Prince Ned Nwoko Foundation funds scientists to develop malaria vaccine

Prince Ned Nwoko Foundation funds scientists to develop malaria vaccine

Prince Ned Nwoko Foundation, an NGO, says it is funding a group of scientists, researchers and advisers to develop an anti-malaria vaccine towards eradicating malaria in Africa.

The Chairman of the NGO, Prince Ned Nwoko, in an interview with News Agency of Nigeria (NAN) in Abuja, explained that the vaccine is expected to boost immunity against malaria.

“There are different things we are working on, one of them is the research into the possibility of finding a vaccine, anti-malaria vaccine.

“This is where the strength of what we are doing lies, because my foundation is doing that anyway and we have a team of researchers and advisers put together already with a specific instruction, `discover a vaccine for malaria`.

“There are vaccines for many other ailments, from chickenpox to smallpox, polio, name them; so why not malaria?

“Everyone seems to have accepted that malaria is part of us, but it doesn’t have to be, so we need to get vaccine research going, which we are doing now’’.

Nwoko said that he visited the Antarctica in a quest to gather knowledge on the anti-malaria vaccine and also to create broader awareness for the project.

According to him, Antarctica houses a vast amount of scientists from diverse parts of the world including the US, UK, France, Germany, South Africa and India.

“Antarctica was a natural choice for two reasons, because it is an unknown place, it is far and a very extreme place, and I wanted to create awareness for this project, both for Nigerians and those outside Nigeria.

“I also knew that in this project we need scientists, we need researchers, and I knew there were science bases in Antarctica.

“There are 12 science research stations in Antarctica; American based, United Kingdom based, French, German, South African, Indian to mention a few, and I knew I had to meet with them.

“The most useful for my purpose were the Indian doctors/scientists because they also have malaria in their country, so my trip to Antarctica served its purpose of meeting with the scientists to discuss and also meet the people who will carry out the spraying,“ he said.

Nwoko said just like any project that has to succeed needs a long and short term strategy, the Eradicating Malaria in Africa Project is not an exception.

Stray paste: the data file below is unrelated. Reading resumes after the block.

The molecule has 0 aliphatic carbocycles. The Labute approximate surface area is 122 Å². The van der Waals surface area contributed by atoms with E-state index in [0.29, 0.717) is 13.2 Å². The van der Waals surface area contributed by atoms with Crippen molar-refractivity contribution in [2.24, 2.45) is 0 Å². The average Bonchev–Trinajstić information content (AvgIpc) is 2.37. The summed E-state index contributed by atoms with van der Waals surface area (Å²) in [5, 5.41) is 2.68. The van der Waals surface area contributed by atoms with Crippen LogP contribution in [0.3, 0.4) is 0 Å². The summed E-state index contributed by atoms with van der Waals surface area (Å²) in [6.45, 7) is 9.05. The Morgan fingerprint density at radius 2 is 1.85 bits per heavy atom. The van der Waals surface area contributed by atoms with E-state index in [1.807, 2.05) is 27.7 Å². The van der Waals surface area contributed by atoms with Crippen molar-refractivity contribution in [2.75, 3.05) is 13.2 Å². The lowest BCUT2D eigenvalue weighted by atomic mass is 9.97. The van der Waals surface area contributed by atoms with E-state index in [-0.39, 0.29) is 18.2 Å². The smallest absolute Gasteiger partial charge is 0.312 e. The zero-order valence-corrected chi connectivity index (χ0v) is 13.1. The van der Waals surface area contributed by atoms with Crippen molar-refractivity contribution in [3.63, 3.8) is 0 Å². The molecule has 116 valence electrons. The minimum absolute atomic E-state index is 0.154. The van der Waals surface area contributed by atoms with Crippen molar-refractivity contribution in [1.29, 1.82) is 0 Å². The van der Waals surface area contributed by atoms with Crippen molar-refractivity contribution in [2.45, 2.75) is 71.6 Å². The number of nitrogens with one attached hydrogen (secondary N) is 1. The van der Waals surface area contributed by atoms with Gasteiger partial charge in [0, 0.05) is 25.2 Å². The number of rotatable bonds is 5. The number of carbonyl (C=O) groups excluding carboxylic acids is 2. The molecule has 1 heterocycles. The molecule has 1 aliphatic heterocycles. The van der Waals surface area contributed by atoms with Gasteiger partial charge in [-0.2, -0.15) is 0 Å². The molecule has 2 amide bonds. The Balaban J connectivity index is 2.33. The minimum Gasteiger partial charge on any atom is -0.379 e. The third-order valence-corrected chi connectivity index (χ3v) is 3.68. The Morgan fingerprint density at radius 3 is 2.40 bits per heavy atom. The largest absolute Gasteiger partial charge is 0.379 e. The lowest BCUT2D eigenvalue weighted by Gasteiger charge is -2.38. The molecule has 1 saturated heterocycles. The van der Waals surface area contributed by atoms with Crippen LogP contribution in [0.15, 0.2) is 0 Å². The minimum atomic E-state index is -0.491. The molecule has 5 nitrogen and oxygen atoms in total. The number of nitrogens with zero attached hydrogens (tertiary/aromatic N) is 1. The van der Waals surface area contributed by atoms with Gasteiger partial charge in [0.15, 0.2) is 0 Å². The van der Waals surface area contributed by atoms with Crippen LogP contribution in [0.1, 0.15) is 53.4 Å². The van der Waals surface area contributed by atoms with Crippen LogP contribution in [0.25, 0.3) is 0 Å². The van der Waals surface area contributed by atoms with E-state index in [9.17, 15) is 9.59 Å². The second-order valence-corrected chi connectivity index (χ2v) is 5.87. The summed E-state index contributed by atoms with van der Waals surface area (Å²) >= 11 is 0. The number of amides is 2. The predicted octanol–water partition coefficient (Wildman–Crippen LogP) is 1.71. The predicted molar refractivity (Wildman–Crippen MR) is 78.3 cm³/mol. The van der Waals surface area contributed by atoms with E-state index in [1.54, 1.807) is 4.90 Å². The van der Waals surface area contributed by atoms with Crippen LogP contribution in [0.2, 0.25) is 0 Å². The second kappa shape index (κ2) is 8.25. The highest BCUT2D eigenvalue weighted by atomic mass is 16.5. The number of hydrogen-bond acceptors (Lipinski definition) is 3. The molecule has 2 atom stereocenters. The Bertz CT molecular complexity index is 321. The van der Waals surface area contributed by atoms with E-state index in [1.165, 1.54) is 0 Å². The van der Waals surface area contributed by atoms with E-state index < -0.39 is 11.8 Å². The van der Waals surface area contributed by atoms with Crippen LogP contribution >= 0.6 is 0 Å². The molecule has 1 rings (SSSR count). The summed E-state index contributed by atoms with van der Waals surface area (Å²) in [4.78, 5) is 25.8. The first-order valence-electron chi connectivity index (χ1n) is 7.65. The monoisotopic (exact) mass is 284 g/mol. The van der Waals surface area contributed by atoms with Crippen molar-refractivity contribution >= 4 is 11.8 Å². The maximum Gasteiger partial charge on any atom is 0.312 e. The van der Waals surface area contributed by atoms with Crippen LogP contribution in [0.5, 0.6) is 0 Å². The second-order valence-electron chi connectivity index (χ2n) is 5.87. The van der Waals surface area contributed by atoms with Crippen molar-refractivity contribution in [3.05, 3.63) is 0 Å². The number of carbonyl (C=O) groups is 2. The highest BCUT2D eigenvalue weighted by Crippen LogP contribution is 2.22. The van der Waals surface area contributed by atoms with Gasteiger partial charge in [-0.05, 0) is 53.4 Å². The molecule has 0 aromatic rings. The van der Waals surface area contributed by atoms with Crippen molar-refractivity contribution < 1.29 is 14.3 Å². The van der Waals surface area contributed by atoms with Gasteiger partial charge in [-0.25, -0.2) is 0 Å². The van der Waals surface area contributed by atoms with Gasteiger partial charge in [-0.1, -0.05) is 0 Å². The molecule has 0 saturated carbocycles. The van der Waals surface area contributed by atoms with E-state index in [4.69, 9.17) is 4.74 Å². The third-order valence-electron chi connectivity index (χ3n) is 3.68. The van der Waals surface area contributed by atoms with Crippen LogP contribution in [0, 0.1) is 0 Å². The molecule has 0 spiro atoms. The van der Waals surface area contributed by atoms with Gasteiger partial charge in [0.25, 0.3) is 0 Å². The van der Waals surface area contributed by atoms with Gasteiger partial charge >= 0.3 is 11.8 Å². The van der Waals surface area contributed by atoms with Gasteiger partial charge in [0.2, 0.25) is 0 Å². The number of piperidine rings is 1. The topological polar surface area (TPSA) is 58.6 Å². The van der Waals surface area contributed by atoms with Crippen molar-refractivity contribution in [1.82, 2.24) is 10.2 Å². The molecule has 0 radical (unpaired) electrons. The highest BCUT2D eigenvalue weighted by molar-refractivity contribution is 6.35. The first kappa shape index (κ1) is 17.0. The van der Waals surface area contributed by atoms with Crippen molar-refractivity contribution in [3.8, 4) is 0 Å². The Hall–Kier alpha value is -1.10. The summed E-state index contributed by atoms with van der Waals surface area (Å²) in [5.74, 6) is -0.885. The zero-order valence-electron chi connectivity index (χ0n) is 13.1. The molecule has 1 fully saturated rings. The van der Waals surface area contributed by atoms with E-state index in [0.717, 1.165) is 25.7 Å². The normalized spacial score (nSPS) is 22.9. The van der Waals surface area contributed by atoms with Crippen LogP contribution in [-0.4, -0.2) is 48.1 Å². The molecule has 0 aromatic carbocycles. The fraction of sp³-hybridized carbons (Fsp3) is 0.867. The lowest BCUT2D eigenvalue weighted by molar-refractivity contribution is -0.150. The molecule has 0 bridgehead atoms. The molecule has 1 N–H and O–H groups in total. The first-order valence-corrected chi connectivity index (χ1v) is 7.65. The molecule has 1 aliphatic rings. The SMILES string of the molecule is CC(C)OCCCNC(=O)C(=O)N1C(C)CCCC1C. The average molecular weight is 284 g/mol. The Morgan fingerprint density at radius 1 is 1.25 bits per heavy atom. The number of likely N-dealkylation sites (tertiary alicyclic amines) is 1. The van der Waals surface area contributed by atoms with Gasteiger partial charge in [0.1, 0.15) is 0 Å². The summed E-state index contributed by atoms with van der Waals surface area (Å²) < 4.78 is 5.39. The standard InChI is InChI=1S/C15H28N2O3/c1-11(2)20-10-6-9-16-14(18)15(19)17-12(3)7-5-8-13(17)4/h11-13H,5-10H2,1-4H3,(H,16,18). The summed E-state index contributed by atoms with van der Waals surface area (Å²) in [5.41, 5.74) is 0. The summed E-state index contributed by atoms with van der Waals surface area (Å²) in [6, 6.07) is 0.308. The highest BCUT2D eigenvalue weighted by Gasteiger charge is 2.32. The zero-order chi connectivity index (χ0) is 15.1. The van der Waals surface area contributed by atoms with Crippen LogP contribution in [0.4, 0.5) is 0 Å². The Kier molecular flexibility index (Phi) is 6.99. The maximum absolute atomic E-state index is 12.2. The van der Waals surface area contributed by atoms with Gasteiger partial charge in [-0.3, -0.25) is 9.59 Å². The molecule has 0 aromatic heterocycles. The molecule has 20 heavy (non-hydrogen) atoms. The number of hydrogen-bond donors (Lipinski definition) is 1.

He said fumigating the African Continent one country at a time and stepping up on the environmental sanitation and hygiene are the project’s short term strategies.

“This is a very big project, nobody should tell you otherwise, it is such a humongous project that some people doubt whether it is achievable or not, but I will tell you it is achievable.

“We are not going to fumigate Africa at once, we are going to fumigate country by country, once the country keys into it, we take it up from there and do what has to be done.

“Fumigation is just one aspect of it, don’t forget that sanitation is so important, the cleaning up of the environment, we must clean up our environment, stagnant waters, dirt everywhere, the sewage systems, gutters, refuse dumps.

“We have come of age in Nigeria where our environment should be clean anyway, why must we continue living in dirty environments, why must we continue living in slums?

“The fumigation is not just aerial fumigation, we are also talking about homes; but the unique thing about what we are doing is that we want the fumigation to be done simultaneously, there is no need doing fumigation in Abuja and you don’t do in Nasarawa or Kaduna State.

“You finish here and you don’t do it in those places, the mosquitoes will just migrate and multiply and all the efforts are wasted.

“So we are looking at permanently cleaning up the environment, which means homes; so everybody is a stakeholder in this project.”

Nwoko said cleaning up of the environment would be done in partnership with residents, the Federal, State and Local Governments.

Responding to questions on the proposed bill he is sending to the National Assembly to have a Fumigation Day in Nigeria, Nwoko affirmed that it was part of the plan in the beginning.

He said: “Yes that was part of the plan from the beginning, we were thinking of setting up an agency that will be through an Act of Parliament.

“That agency would have been able to manage the whole efforts of all the NGO’s work on the eradication of malaria.

“But I am sure with all the interest being shown by the executive arm of government and others, that even the FG can on their own dedicate days, or possibly weeks when this effort can take place.

“So if the President announces for example to Nigerians, that in November for example, first week of November or second week of November there will be clean up exercises across the country, that there will be fumigation across the country and removal of dirt.

“We just need that Federal Government’s announcement, we might not need an Act of Parliament to achieve this, it would just be with an executive pronouncement.”

NAN reports that the ‘Eradicating Malaria from Africa Project’ was launched in December 2019 in Abuja and the anti-malaria vaccine research will be carried out by five African Universities, funded by the Prince Ned Nwoko Foundation. (NAN)

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